In all our recent posts on buttermilk and what to do with it, we realized that there's one topic that we haven't covered.
What, exactly, is buttermilk?!
Traditionally, buttermilk is the liquid that is leftover after churning butter. It's low in fat and contains most of the protein originally in the milk. True buttermilk ferments naturally into a thick, tangy cream.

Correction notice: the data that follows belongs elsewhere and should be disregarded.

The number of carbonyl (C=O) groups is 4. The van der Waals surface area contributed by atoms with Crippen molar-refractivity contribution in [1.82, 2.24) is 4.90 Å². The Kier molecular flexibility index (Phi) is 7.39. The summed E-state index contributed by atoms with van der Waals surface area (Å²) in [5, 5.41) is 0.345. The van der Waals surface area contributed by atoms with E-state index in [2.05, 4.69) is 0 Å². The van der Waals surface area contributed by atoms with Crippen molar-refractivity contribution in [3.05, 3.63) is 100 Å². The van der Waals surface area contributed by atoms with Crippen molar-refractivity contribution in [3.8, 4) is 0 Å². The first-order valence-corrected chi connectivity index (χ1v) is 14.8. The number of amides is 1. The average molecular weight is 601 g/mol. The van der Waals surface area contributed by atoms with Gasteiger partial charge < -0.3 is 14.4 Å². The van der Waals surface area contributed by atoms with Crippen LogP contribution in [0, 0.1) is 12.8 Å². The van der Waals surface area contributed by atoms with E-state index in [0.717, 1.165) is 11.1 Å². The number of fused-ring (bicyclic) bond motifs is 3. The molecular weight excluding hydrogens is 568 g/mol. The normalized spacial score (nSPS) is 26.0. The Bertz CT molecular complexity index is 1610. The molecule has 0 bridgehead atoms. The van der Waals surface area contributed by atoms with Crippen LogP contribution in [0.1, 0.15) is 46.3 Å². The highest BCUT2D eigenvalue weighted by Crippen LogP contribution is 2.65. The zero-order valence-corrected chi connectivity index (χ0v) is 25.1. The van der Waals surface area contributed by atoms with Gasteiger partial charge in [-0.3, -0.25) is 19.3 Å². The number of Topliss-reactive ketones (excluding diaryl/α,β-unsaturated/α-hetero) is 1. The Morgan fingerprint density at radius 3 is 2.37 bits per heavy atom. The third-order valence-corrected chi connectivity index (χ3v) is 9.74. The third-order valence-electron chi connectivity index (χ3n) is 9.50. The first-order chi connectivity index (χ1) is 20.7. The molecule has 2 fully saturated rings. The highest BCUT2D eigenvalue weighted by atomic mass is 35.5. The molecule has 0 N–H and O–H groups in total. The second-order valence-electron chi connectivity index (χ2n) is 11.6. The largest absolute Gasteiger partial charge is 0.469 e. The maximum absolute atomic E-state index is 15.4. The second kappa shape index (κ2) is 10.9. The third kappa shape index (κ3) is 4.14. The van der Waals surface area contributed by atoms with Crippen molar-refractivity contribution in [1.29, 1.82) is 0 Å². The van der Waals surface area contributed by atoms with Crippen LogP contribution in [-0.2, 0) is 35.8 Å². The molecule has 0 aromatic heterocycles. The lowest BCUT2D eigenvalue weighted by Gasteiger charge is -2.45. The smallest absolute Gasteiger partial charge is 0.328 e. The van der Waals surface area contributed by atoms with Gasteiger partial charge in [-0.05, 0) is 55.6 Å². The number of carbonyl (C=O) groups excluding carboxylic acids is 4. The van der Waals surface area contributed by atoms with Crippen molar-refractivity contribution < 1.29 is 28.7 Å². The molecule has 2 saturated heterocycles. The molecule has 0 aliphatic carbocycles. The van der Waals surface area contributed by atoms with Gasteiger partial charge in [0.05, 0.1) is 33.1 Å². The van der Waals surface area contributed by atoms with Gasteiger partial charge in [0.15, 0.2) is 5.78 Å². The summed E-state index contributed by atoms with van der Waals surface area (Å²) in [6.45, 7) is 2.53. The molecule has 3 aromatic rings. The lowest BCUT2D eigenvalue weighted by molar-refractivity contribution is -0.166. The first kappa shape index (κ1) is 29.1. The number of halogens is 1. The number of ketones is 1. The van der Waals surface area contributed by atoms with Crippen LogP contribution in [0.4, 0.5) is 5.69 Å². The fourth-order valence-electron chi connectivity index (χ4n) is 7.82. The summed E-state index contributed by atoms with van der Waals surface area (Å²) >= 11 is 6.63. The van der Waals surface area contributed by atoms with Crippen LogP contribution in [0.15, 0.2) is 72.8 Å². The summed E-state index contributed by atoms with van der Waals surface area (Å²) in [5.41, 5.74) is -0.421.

These days, buttermilk is usually made by introducing a bacteria culture to low-fat milk and then heating the mixture. We've never had naturally fermented buttermilk, but we hear that commercially-made buttermilk is thicker and tastes more tart than the traditional stuff.
Can anyone who's had "real" buttermilk confirm?
Related: Recipe: Chilled Buttermilk Soup for Hot Summer Days
(Image: Emma Christensen for the Kitchn)